Upon the death of his father, Jake revisits the world he walked out on. Upon returning, he finds himself confronting all he has run away from, and all that he has become. His return is the catalyst that propels two relationships, four different people, into facing where they have become stuck. Each of them is faced with having to move forward, struggling between betrayal of another or betrayal of oneself.Written by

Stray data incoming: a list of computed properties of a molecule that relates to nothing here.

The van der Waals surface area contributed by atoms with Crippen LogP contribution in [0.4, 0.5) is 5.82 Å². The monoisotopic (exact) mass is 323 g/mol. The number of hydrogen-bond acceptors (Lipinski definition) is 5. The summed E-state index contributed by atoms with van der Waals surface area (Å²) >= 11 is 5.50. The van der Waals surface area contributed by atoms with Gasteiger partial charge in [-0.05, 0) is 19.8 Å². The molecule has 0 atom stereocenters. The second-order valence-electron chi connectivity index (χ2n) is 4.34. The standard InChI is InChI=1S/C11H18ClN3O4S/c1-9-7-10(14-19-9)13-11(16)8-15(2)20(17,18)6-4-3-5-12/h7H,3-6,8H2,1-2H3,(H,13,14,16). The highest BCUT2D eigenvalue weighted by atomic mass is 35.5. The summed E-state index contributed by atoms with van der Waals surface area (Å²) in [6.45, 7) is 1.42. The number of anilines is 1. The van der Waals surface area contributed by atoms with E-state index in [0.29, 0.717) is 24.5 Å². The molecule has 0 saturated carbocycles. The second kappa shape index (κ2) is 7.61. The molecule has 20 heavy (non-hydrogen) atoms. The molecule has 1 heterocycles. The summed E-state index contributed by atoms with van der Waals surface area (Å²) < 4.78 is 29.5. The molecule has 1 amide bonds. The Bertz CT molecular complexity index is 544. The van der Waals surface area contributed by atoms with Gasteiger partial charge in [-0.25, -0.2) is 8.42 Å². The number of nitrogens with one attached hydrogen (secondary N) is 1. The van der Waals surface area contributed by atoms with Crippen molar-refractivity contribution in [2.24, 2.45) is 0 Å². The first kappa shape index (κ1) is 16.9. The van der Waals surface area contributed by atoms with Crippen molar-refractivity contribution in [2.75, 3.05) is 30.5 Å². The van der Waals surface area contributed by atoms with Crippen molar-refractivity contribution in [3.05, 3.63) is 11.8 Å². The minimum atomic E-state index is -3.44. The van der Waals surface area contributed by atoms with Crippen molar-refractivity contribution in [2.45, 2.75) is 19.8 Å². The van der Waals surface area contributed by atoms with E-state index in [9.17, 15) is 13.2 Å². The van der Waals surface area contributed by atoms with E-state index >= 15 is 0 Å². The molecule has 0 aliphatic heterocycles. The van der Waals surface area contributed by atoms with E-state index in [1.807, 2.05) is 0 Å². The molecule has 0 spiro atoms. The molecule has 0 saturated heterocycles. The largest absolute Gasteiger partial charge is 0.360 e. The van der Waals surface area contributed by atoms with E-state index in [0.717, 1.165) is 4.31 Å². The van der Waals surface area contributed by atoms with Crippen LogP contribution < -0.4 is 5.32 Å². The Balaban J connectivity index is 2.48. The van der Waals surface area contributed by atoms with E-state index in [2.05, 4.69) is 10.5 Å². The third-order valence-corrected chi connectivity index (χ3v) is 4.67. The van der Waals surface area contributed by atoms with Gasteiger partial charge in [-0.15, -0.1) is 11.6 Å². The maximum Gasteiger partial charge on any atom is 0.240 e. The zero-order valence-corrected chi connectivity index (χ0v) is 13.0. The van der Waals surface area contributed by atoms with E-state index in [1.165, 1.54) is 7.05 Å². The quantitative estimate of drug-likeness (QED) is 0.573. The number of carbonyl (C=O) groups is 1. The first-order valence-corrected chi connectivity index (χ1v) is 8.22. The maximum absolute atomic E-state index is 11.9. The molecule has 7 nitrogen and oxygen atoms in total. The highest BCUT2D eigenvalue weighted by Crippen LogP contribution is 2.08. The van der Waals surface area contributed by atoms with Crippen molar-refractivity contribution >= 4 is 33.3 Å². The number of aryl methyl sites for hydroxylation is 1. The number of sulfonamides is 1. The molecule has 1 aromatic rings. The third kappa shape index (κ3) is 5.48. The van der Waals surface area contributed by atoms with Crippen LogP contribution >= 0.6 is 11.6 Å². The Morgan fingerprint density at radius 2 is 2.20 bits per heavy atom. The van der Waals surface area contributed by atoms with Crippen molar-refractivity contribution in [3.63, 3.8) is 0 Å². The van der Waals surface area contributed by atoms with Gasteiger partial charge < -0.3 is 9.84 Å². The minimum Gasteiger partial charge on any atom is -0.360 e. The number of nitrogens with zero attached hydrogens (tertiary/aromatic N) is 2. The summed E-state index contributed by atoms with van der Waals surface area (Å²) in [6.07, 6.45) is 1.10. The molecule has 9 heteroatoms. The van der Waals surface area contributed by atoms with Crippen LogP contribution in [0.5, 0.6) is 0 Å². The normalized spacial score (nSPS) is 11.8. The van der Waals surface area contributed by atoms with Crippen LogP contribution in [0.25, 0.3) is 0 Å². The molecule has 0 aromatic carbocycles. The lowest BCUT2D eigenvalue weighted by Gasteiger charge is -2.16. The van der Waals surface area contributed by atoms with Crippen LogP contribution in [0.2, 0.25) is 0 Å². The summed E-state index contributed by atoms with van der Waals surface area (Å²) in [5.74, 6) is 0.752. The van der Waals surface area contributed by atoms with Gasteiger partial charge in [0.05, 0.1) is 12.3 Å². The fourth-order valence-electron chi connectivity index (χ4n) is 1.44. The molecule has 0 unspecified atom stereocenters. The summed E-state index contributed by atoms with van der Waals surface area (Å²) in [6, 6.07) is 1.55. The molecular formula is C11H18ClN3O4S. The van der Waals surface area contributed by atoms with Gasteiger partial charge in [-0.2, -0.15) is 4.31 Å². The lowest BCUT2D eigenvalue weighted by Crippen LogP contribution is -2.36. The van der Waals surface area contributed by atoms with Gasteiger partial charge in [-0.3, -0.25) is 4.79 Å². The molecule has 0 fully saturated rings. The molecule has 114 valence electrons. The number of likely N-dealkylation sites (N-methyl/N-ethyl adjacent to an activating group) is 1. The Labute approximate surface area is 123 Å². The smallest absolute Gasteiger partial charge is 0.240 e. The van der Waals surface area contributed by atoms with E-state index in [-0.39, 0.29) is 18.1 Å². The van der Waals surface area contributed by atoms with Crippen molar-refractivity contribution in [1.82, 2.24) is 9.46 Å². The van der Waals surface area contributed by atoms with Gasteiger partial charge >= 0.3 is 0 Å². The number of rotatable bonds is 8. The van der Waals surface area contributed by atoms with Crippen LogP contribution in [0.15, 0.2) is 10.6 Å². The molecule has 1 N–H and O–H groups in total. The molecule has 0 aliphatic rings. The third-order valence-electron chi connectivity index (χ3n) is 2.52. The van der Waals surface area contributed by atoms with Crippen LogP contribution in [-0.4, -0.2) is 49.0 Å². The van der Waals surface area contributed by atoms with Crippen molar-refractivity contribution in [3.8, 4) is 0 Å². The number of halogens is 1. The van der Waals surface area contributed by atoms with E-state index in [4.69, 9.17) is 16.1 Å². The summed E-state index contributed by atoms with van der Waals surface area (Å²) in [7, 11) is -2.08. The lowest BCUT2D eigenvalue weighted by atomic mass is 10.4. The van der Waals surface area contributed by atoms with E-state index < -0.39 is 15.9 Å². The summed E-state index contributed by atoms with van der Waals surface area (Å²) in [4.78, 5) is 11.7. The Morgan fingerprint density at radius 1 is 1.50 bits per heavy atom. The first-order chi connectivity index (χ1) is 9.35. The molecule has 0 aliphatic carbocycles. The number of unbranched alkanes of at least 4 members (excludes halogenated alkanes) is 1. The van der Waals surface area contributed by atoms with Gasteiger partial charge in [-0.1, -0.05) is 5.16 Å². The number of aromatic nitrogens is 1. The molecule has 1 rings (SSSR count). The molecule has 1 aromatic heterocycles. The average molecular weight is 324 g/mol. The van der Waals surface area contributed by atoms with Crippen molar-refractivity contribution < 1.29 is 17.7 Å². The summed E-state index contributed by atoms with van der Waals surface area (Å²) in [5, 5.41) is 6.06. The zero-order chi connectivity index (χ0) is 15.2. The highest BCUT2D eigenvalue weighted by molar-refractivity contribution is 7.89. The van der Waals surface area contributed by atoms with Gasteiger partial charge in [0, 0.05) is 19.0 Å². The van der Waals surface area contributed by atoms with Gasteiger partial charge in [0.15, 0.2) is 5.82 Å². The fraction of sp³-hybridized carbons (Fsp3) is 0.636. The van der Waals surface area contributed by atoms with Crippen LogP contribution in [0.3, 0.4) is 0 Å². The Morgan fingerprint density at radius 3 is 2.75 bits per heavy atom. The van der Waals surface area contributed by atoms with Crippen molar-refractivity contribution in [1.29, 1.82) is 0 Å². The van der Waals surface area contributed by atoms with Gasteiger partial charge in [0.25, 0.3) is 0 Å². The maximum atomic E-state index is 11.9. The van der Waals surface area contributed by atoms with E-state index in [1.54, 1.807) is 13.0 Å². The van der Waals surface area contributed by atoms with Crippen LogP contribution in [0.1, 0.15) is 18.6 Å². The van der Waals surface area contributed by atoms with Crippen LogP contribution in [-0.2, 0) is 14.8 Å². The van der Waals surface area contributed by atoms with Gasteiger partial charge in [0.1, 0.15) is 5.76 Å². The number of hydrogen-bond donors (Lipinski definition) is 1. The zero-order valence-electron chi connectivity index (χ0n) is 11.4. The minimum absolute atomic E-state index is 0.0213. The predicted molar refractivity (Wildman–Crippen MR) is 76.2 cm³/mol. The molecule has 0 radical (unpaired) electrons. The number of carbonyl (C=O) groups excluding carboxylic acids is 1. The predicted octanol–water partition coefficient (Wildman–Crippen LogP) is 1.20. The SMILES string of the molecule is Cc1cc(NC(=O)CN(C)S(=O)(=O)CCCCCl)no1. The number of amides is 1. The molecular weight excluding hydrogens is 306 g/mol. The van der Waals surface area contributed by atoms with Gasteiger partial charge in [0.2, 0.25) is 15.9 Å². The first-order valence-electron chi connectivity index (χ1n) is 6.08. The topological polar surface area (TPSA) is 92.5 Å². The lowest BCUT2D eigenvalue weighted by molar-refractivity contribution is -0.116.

We watched an advanced showing of Broken Lines at the Boston Jewish Festival followed by a brief discussion with the Director, Sallie Aprahamian. The question & answer period were relatively brief which may bear some reflection regarding the audience interest in the movie. The plot revolves around a deepening relationship between Jake (Dan Fredenburgh and B (Doraly Rosa) both of whom are involved with significant others. In B's circumstance, it's her husband (?) who has been crippled by a stroke (Paul Bettany and well acted). In Jake's circumstance its a gentile fiancé who appears loving but is too caught-up in her wedding plans to immediately detect any threats to their relationship (Olivia Williams) The complications deepen as the romance develops leading to complicated and depressing consequences. An under-current theme is Judaic and familiar circumstances arising from the death of Jake's father (the first scene, so not a spoiler) which appears to be a factor binding Jake's relationship with B The acting was for the most part professional and believable. The script written by the two lead actors was tight although the final scene appeared out of sync with the balance of the script. The Director indicated that considerable debate went into the final scene and it appears that the wishes of the authors outweighed the instinct of the Director. It was my biggest issue with the movie. Overall however, I felt that the evening was well spent and would recommend this movie with the caveat that it is romantic tragedy, not comedy.
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